This one is a study of red and green. It's not particularly Christmasy, which is a risk when working with those two colors. The red was pole-wrapped and the green was tie-dyed. I machine-embroidered in black on top of that. I like the contrast of the two colors, along with the black.
This one is a study of analogous colors, or colors that are next to each other on the color wheel. I started out with the yellow, which is pole-wrapped, and then pleated with green on top of it. Next, I added the orange swirls, which are block printed. This wasn't enough for the composition, so I added the machine-embroidered blue circles. In doing so, I actually created complementary colors, the blue and orange. I chose a circle for the embroidery motif because it was similar in shape to the swirls but not exactly the same. In this way, I incorporated both harmony and variety.
In this one, I fold-resisted in orange, added glue-resist swirls, and painted with yellow. Then I block-printed the orange swirls on top. This one shows analogous colors better than the last one, and uses more harmony than variety. I was a little disappointed with my glue-resisted swirls, because they are hard to see, but they turned out pretty well in the photo.
I am also working on a tablecloth for some friends. So far, it has taken me half an hour to pleat it, and then 45 minutes to tie it for tie-dye, and another half hour to take the elastics out.
After tying for tie-dye. It's kind of pretty like that, but really not practical for a tablecloth.
Day 21 took place over a number of days, as I've been sick with a nasty cold recently and haven't always had the energy I needed to do all my work. But I chipped away at it and this is the result. The information I am presenting is not in the order that I did it, but rather the order I can keep it all straight in my head.
My warm-up was to "listen to what nature was telling me". The book even suggested that I consult a book about nature omens. Now, I don't actually believe that there is a such thing as a nature omen, so I had to make of it what I would. It did occur to me that I don't spend a lot of time just observing nature and appreciating it. The book suggested that I do a visual journal entry about it, but I didn't even know where to begin, so I decided to go out with my camera. I figure that photography can be a kind of a journal, and I am eager to improve my photography. So I went for a walk with my camera and took pictures of nature changing for fall. I particularly liked the red red leaves and the squirrels that were so happy with their acorns.
I watched a fantastic podcast about the Jawaja leather workers of India. They were doing a presentation via Skype, with a translator. Theirs was a very inspiring story. Thirty years ago, they were so low-caste that they weren't allowed to draw water from most of the wells. The traditional way of leather working in India is to scavenge for dead cows, as you're not allowed to kill a cow. So this was a despised profession. The leather workers were very poor. Their elders decided to ban the scavenging of dead cows and work on shoes (feet are kind of taboo in India) in order to raise their status. This had the unintended effect of making it even more difficult financially for the leather workers, as they had to buy processed leather, and couldn't sell as much. Eventually, they decided that they had had enough and began to work with design schools and craft councils. They helped develop products that could be marketed overseas. They began to sell to Maiwa and made enough money that they could eat twice a day (they were eating once every two days before that) and own houses. Since the presentation, customers have been so interested in the leather work that they have had to carry extra stock. Their bags and purses are very popular and they always have a large selection on their website. I was very happy to hear about the improvement of their lives and I hope they become even more prosperous. Their social standing in the village has also improved and now they are allowed to draw from all the wells.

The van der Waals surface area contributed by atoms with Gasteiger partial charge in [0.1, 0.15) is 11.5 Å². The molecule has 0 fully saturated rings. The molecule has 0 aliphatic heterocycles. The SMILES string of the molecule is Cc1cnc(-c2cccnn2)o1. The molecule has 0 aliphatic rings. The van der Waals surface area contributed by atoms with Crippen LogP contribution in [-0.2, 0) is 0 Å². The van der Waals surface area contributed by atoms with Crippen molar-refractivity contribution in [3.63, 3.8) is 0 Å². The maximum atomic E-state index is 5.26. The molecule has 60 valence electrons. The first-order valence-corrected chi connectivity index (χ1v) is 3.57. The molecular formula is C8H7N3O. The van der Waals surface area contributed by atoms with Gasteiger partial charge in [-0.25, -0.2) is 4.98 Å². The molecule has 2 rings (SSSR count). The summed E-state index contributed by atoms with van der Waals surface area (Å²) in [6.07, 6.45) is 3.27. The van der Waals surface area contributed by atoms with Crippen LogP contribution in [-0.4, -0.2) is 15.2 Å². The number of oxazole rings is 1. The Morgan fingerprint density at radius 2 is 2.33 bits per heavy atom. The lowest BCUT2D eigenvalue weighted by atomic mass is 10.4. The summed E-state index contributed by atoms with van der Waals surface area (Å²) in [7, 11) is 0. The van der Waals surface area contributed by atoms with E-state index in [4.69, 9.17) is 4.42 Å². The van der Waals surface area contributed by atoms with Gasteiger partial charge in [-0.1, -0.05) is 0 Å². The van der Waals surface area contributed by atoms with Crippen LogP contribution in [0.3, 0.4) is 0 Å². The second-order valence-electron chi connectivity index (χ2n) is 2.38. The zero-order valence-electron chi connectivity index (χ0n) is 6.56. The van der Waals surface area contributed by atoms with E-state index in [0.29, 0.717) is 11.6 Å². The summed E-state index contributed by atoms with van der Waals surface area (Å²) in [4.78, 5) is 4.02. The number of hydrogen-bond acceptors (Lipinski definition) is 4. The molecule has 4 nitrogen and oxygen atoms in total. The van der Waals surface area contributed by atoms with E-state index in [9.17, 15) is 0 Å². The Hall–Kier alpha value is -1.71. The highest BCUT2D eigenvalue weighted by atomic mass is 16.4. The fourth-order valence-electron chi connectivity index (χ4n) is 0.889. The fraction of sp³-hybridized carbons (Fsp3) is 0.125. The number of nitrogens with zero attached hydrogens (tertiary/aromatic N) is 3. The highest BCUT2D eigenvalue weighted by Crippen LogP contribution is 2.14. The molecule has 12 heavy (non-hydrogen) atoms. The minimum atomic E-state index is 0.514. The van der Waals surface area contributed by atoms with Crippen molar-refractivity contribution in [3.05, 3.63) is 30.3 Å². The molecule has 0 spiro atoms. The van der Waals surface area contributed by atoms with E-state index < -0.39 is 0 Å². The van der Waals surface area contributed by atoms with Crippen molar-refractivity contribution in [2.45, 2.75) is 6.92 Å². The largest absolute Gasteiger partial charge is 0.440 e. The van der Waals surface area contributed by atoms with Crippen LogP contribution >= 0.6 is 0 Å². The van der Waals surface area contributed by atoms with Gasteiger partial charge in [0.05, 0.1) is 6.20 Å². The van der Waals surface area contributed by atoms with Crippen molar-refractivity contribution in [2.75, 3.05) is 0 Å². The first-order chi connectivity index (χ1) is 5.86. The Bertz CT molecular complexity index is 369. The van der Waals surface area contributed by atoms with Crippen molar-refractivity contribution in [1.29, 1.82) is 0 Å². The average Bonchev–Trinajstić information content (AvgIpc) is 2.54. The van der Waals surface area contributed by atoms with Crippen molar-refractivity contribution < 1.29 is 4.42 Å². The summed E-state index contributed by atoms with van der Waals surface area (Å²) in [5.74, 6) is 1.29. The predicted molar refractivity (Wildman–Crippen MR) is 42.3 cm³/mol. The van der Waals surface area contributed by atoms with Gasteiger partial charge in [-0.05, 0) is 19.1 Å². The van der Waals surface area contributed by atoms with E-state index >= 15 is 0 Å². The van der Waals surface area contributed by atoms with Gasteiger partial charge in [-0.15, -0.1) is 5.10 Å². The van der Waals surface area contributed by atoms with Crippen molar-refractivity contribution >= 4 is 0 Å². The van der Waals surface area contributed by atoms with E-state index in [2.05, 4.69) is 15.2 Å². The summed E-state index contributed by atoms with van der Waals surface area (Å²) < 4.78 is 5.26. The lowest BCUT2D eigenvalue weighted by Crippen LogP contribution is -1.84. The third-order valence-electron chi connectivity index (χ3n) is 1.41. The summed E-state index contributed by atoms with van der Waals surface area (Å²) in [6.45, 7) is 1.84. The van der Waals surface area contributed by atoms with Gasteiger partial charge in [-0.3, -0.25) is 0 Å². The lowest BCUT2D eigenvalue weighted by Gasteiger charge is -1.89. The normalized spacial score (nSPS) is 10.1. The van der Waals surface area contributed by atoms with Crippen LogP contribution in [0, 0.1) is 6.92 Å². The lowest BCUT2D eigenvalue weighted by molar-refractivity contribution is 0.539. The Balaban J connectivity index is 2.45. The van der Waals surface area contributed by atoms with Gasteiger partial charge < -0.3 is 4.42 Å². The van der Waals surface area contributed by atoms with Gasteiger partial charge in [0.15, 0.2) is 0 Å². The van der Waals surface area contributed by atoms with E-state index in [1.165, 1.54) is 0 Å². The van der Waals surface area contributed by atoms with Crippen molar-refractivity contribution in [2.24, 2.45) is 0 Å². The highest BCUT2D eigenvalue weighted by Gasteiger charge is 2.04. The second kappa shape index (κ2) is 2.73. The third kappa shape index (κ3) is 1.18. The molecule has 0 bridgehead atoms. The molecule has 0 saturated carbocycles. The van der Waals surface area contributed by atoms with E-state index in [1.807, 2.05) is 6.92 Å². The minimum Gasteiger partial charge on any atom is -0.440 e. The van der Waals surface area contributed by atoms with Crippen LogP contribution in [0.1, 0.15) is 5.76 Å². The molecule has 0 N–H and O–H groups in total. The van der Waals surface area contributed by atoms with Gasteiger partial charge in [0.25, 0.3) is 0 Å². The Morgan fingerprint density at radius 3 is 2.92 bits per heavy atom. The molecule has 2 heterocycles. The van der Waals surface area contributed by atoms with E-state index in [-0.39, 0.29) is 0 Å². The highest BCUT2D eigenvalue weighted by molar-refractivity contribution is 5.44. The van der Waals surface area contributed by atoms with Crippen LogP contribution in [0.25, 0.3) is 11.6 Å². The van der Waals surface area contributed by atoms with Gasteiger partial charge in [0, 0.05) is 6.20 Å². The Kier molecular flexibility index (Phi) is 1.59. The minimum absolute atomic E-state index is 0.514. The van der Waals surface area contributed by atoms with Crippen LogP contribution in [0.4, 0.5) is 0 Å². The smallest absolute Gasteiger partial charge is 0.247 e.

I have been working on a drawing of crumpled paper. This is going to take me a few days., I think. It requires a lot of concentration and patience. So far, I think it looks like cloth, but we will see how it looks when I am finished. I will post pictures as I have them.
I watched more podcasts on the Art of Photography. The first one I watched was about scanning negatives, and it reminded me of my first full-time job as a digital scanner. It was a good refresher, and I learned about adjusting the histogram more finely than I did at work to improve detail in the photo. The next one I watched was on dynamic range, which is the range of values in a photo. Ideally there should be a wide range of values in order to show the most detail, unless you are doing high contrast on purpose. You can adjust the values in the computer to improve the range. The next one I watched was pretty cool, on tethered shooting. This is where you set up your camera to load pictures directly onto the computer so you can tell if they are exactly as you want them (it can be hard to tell on that little screen). That way you can adjust your settings to tweak the photo. This technique is used especially for catalogue photos. The final one that I watched was on time-lapse photography. It's very interesting because you have to set your camera up to take these photos at set intervals and then not touch it. You can't adjust the lighting levels or anything or it will look strange. There are programs that you can get for your computer that will play the time-lapse and you can make a little video.